The upper leg and lower leg bones meet in the knee joint. However, the surfaces which contact each other do not quite fit together. Both surfaces only have contact with each other at a few points. Both menisci create an all-important balance.
There is a somewhat larger medial meniscus and a smaller lateral meniscus. The medial meniscus is grown together with the medial ligament and is more prone to injuries for this reason. The blood supply to the meniscus diminishes with age. As a result, once injured, it will no longer heal as quickly or as well. A damaged meniscus should be treated since it provides an important cushion that protects the articular cartilage and helps to prevent knee arthrosis.
The meniscus is made of more resilient fibrous cartilage and has more or less the shape of a "C". It is wedge-shaped or triangle-shaped in the cross-section.
Simply take two apples to make a picture of the function of the meniscus yourself. Place one of the apples on a table top so that it easily rolls back and forth, and divide the other one into eight bite-size pieces with a knife. Now place two of these pieces under the apple so that it can no longer roll around: your meniscus model is completed. The table top corresponds to the joint surface of the tibia, the bottom part of the apple to the upper leg, and both pieces of apples have assumed the task of the medial meniscus and the lateral meniscus. You will easily recognize that the outer edge of the meniscus is thicker than the inside part.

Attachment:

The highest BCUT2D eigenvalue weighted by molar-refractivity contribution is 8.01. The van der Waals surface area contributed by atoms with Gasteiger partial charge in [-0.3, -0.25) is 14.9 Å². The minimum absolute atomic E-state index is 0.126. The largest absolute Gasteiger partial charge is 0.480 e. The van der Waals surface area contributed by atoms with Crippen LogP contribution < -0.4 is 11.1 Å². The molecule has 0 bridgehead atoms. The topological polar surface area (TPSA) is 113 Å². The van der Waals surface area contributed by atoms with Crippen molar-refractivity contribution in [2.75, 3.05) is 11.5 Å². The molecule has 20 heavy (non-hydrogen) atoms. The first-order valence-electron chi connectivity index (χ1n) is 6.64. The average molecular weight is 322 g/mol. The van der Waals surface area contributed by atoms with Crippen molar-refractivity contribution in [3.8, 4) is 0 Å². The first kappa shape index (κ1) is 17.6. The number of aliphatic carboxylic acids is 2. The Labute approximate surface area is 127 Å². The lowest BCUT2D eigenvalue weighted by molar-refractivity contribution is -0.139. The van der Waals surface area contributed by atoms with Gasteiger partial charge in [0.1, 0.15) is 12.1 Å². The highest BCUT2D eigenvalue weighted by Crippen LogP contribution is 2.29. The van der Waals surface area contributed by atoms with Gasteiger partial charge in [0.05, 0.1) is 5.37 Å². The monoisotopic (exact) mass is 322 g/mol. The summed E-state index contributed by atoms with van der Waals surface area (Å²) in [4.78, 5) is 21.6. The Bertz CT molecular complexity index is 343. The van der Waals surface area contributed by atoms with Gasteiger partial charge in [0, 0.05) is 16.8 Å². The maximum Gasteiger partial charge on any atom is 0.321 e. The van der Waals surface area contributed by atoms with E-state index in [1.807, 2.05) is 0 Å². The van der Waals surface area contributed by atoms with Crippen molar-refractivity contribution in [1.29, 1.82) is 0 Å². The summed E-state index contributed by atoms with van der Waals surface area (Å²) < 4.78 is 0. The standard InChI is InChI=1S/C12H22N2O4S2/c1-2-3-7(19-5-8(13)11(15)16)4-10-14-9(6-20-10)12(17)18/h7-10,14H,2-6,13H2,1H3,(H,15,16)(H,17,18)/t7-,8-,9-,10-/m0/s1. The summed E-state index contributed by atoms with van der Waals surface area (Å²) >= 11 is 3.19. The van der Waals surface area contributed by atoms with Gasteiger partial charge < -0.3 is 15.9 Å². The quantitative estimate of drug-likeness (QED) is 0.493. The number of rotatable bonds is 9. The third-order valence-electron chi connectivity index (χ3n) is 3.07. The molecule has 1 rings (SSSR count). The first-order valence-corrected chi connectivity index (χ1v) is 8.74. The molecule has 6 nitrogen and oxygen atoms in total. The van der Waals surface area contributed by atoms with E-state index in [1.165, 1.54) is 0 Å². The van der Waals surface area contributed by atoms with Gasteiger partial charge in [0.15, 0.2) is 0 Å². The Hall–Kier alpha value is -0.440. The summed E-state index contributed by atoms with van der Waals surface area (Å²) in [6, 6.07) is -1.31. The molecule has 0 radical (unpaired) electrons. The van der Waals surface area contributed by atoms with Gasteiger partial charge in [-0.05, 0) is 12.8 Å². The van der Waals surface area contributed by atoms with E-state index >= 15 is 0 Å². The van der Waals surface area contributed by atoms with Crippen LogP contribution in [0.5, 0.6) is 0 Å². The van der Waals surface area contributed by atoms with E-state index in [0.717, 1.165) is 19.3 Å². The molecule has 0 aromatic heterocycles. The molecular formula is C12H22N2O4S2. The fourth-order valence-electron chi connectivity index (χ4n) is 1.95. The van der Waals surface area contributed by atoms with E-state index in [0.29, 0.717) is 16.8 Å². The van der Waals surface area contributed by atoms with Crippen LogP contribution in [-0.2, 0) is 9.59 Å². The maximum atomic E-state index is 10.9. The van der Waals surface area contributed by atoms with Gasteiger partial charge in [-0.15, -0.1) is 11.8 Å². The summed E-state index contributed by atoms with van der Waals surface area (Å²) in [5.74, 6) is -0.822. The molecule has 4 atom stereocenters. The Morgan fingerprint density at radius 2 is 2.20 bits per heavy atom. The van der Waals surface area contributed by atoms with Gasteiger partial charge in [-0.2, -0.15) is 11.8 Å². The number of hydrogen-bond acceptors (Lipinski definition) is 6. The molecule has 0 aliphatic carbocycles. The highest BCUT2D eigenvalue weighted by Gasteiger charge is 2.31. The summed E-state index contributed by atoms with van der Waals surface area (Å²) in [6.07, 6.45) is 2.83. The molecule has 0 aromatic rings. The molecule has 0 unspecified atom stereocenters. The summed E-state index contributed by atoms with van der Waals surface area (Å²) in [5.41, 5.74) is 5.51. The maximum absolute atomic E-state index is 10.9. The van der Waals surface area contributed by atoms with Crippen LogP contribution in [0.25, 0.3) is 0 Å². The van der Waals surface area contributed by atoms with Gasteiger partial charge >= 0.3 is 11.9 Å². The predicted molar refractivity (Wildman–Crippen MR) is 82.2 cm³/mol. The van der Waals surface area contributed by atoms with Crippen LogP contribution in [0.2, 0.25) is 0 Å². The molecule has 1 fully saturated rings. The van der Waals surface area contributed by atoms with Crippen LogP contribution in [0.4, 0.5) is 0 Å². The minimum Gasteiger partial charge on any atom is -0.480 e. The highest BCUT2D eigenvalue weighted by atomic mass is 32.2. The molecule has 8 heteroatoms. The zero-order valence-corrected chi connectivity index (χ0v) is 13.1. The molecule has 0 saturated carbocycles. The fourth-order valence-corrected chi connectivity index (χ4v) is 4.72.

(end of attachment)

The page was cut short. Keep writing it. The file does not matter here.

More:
The menisci fulfil two vital functions
They transfer the load from the upper leg to the lower leg and stabilize the knee during flexion, extension and during circular movements.
The menisci move during the backward flexion and the forward extension of the knee in order to balance the change of the articular surfaces. The medial meniscus moves by up to six millimetres forward and backward during flexion and extension, and it deforms in the process. The lateral meniscus moves even more. It slides up to twelve millimetres forward and back each time when we flex or extend the knee. It also deforms during each flexion and extension movement.
The meniscus function can be summarized as follows: the medial and lateral meniscus distribute emergent pressure onto the joint surfaces and cushion blows, and contribute to the lubrication and nourishment of the joint.
Additional Reading: Knee Stress.
Additional Reading: Knee Pain and Potential Causes